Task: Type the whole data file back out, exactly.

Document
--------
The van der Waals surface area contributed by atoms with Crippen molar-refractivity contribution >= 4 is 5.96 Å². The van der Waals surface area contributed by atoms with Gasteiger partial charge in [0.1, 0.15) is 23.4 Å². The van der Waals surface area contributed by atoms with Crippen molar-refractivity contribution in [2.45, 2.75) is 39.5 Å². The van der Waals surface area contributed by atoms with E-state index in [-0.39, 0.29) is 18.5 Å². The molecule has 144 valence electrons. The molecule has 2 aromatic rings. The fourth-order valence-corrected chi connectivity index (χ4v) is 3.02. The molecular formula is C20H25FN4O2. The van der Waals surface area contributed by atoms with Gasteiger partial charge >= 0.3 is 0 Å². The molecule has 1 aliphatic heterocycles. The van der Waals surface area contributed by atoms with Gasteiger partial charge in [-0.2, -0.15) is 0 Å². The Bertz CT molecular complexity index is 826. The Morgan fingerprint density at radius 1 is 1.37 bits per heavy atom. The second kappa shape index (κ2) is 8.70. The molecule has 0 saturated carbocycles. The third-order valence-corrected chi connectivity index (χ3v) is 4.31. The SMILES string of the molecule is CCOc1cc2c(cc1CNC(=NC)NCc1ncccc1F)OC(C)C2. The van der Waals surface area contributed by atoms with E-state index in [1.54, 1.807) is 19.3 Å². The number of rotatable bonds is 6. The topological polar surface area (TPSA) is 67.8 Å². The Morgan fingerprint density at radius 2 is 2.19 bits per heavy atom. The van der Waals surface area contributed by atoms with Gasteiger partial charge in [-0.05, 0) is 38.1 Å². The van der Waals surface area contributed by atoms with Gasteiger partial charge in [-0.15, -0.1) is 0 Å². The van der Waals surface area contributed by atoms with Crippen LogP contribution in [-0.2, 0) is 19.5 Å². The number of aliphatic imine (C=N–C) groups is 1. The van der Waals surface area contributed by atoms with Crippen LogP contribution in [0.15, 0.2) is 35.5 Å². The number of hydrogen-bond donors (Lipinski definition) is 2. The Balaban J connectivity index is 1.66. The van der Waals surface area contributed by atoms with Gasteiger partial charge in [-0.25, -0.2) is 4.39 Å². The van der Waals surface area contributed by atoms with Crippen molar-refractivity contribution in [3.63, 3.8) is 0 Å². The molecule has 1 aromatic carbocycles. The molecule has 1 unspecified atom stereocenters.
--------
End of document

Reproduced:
The van der Waals surface area contributed by atoms with Crippen molar-refractivity contribution >= 4 is 5.96 Å². The van der Waals surface area contributed by atoms with Gasteiger partial charge in [0.1, 0.15) is 23.4 Å². The van der Waals surface area contributed by atoms with Crippen molar-refractivity contribution in [2.45, 2.75) is 39.5 Å². The van der Waals surface area contributed by atoms with E-state index in [-0.39, 0.29) is 18.5 Å². The molecule has 144 valence electrons. The molecule has 2 aromatic rings. The fourth-order valence-corrected chi connectivity index (χ4v) is 3.02. The molecular formula is C20H25FN4O2. The van der Waals surface area contributed by atoms with Gasteiger partial charge >= 0.3 is 0 Å². The molecule has 1 aliphatic heterocycles. The van der Waals surface area contributed by atoms with Gasteiger partial charge in [-0.2, -0.15) is 0 Å². The Bertz CT molecular complexity index is 826. The Morgan fingerprint density at radius 1 is 1.37 bits per heavy atom. The second kappa shape index (κ2) is 8.70. The molecule has 0 saturated carbocycles. The third-order valence-corrected chi connectivity index (χ3v) is 4.31. The SMILES string of the molecule is CCOc1cc2c(cc1CNC(=NC)NCc1ncccc1F)OC(C)C2. The van der Waals surface area contributed by atoms with E-state index in [1.54, 1.807) is 19.3 Å². The number of rotatable bonds is 6. The topological polar surface area (TPSA) is 67.8 Å². The Morgan fingerprint density at radius 2 is 2.19 bits per heavy atom. The van der Waals surface area contributed by atoms with Gasteiger partial charge in [-0.05, 0) is 38.1 Å². The van der Waals surface area contributed by atoms with Gasteiger partial charge in [-0.15, -0.1) is 0 Å². The van der Waals surface area contributed by atoms with Crippen LogP contribution in [-0.2, 0) is 19.5 Å². The number of aliphatic imine (C=N–C) groups is 1. The van der Waals surface area contributed by atoms with Crippen LogP contribution in [0.15, 0.2) is 35.5 Å². The number of hydrogen-bond donors (Lipinski definition) is 2. The Balaban J connectivity index is 1.66. The van der Waals surface area contributed by atoms with Gasteiger partial charge in [-0.25, -0.2) is 4.39 Å². The van der Waals surface area contributed by atoms with Crippen molar-refractivity contribution in [3.63, 3.8) is 0 Å². The molecule has 1 aromatic carbocycles. The molecule has 1 unspecified atom stereocenters.